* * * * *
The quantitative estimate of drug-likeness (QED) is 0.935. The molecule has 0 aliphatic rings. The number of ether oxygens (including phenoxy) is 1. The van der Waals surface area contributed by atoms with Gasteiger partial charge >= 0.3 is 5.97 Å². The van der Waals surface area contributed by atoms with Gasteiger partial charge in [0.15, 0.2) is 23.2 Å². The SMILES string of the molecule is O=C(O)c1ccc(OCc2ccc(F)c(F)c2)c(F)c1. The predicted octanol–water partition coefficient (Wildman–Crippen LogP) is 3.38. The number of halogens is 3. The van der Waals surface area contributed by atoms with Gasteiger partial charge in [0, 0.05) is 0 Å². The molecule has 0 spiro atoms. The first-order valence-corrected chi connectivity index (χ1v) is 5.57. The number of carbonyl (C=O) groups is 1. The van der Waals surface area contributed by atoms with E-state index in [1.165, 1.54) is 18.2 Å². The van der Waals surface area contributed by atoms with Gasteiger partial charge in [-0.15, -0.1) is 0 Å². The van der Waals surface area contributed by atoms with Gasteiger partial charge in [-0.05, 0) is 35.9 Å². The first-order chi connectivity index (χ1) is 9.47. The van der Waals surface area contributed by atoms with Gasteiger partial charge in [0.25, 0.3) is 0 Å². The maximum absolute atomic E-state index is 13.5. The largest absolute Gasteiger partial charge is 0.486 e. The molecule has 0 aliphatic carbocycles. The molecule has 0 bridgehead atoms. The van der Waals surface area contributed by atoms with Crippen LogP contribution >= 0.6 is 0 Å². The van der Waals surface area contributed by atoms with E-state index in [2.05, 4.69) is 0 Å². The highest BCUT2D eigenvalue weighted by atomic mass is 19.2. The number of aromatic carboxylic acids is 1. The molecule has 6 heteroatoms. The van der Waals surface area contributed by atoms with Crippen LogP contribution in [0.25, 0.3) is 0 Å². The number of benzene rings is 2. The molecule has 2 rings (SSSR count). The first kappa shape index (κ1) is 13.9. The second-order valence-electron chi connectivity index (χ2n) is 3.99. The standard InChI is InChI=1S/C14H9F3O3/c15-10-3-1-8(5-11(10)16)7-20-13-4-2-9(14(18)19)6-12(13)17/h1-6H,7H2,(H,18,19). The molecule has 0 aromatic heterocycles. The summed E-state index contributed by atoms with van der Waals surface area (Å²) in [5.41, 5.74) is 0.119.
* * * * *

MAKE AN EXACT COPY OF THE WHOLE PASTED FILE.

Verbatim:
The quantitative estimate of drug-likeness (QED) is 0.935. The molecule has 0 aliphatic rings. The number of ether oxygens (including phenoxy) is 1. The van der Waals surface area contributed by atoms with Gasteiger partial charge >= 0.3 is 5.97 Å². The van der Waals surface area contributed by atoms with Gasteiger partial charge in [0.15, 0.2) is 23.2 Å². The SMILES string of the molecule is O=C(O)c1ccc(OCc2ccc(F)c(F)c2)c(F)c1. The predicted octanol–water partition coefficient (Wildman–Crippen LogP) is 3.38. The number of halogens is 3. The van der Waals surface area contributed by atoms with Gasteiger partial charge in [0, 0.05) is 0 Å². The molecule has 0 spiro atoms. The first-order valence-corrected chi connectivity index (χ1v) is 5.57. The number of carbonyl (C=O) groups is 1. The van der Waals surface area contributed by atoms with E-state index in [1.165, 1.54) is 18.2 Å². The van der Waals surface area contributed by atoms with Gasteiger partial charge in [-0.15, -0.1) is 0 Å². The van der Waals surface area contributed by atoms with Gasteiger partial charge in [-0.05, 0) is 35.9 Å². The first-order chi connectivity index (χ1) is 9.47. The van der Waals surface area contributed by atoms with Gasteiger partial charge in [0.25, 0.3) is 0 Å². The maximum absolute atomic E-state index is 13.5. The largest absolute Gasteiger partial charge is 0.486 e. The molecule has 0 aliphatic carbocycles. The molecule has 0 bridgehead atoms. The van der Waals surface area contributed by atoms with Crippen LogP contribution >= 0.6 is 0 Å². The van der Waals surface area contributed by atoms with E-state index in [2.05, 4.69) is 0 Å². The highest BCUT2D eigenvalue weighted by atomic mass is 19.2. The number of aromatic carboxylic acids is 1. The molecule has 6 heteroatoms. The van der Waals surface area contributed by atoms with Crippen LogP contribution in [0.25, 0.3) is 0 Å². The number of benzene rings is 2. The molecule has 2 rings (SSSR count). The first kappa shape index (κ1) is 13.9. The second-order valence-electron chi connectivity index (χ2n) is 3.99. The standard InChI is InChI=1S/C14H9F3O3/c15-10-3-1-8(5-11(10)16)7-20-13-4-2-9(14(18)19)6-12(13)17/h1-6H,7H2,(H,18,19). The molecule has 0 aromatic heterocycles. The summed E-state index contributed by atoms with van der Waals surface area (Å²) in [5.41, 5.74) is 0.119.